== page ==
2012 saw the comedy podcast universe continue to expand, with new shows popping up from industry veterans, comedy neophytes, and everyone in between. Dan Harmon launched Harmontown; Dana Gould kicked off The Dana Gould Hour; Earwolf debuted Brian Posehn's Nerd Poker, Jake Fogelnest's The Fogelnest Files, Adam McKay and Owen Burke's Funny Or Die-produced Owen & TJ Read the News, and a slew of non-comedy programs; Nerdist started up Jonah Raydio, Cashing In with T.J. Miller, and Mary Lynn Rajskub's Kickin' It Mary Lynn Style; and Maximum Fun snatched up Risk! and Throwing Shade in addition to launching the UK/US game show International Waters and turning The Sound of Young America into Bullseye.
Milestone-wise, WTF with Marc Maron, The Nerdist, and Never Not Funny turned 300, You Made It Weird, Who Charted?, Walking the Room, The Long Shot, and Sklarbo Country turned 100, and most impressively, The Best Show on WFMU reached 500 episodes (and 1500 hours). Several new podcast networks also debuted in 2012, including All Things Comedy, Jay Mohr's Fake Moustache Network, and Feral Audio (not to mention one on this very site). Scott Aukerman's Comedy Bang Bang jumped to TV, marking the first podcast to do so, while shows based on Nerdist, WTF, and You Had to Be There are on the way in the new year. All in all, it was a pretty eventful year in the podcast world and one that sees that world continuing to grow larger and larger by the second.
Now, let's look back on the year in podcasts as our team of contributors (credited with initials) hands out accolades to some of the best shows going:
If 2012 proved anything, it was that few comics are as beloved as Chelsea Peretti. The stand-up/former Parks and Rec writer has always been “one of the greats”– from being a frequent topic of conversation on BFF Pete Holmes’s You Made It Weird to her amazing appearances on shows like Doug Loves Movies – but this fall, Feral Audio put together the perfect premise for her very own podcast: Call Chelsea Peretti. Within its first few episodes, the show was ending up on weekly best-of lists, and even though it’s just reached double digits, it’s already a podcast fan favorite. The format – call the show’s hotline for a chance to talk to the comic, or leave a voicemail – works perfectly for Peretti, a wry and whip-smart conversationalist who can turn even the most mundane call into something amazing. [SP]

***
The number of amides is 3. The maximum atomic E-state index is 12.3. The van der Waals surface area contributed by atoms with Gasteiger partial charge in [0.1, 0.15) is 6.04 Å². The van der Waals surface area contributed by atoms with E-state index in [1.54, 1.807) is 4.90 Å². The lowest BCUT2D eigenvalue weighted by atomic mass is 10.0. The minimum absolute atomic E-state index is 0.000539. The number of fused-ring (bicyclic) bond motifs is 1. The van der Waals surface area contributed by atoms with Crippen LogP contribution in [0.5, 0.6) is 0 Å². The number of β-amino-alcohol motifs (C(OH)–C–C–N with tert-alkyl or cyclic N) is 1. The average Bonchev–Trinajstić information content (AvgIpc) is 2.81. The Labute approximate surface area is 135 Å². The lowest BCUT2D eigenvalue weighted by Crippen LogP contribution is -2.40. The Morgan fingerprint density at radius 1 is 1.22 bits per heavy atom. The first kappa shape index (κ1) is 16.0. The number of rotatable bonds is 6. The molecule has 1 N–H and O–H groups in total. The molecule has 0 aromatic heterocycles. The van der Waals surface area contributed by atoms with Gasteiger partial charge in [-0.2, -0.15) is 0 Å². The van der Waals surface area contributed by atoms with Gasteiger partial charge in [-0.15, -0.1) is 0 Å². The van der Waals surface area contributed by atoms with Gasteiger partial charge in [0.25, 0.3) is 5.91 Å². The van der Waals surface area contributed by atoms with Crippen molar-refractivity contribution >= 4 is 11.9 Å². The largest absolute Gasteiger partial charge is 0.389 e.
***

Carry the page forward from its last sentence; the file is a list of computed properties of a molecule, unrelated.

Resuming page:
Paul Rust has been appearing on Comedy Bang Bang since its inception in '09 and has always been incredibly funny on the show, but he kicks it into a new gear in episode #167 with the debut of a new bit that's funnier than anything I've heard on a podcast all year. Rust appears on the episode as a Bill Maher-esque "telling it like it is" comedian, doling out absurdly incoherent pieces of advice a la Maher's segment "New Rules" with his own segment, "New No-Nos." It's a delight and no surprise that Rust was asked to reprise the bit for the show's 2012 Holiday Spectacular. [BE]
Most Disruptive Guest: (tie) Pete Homes, T.J. Miller, Jeff Garlin (on Doug Loves Movies)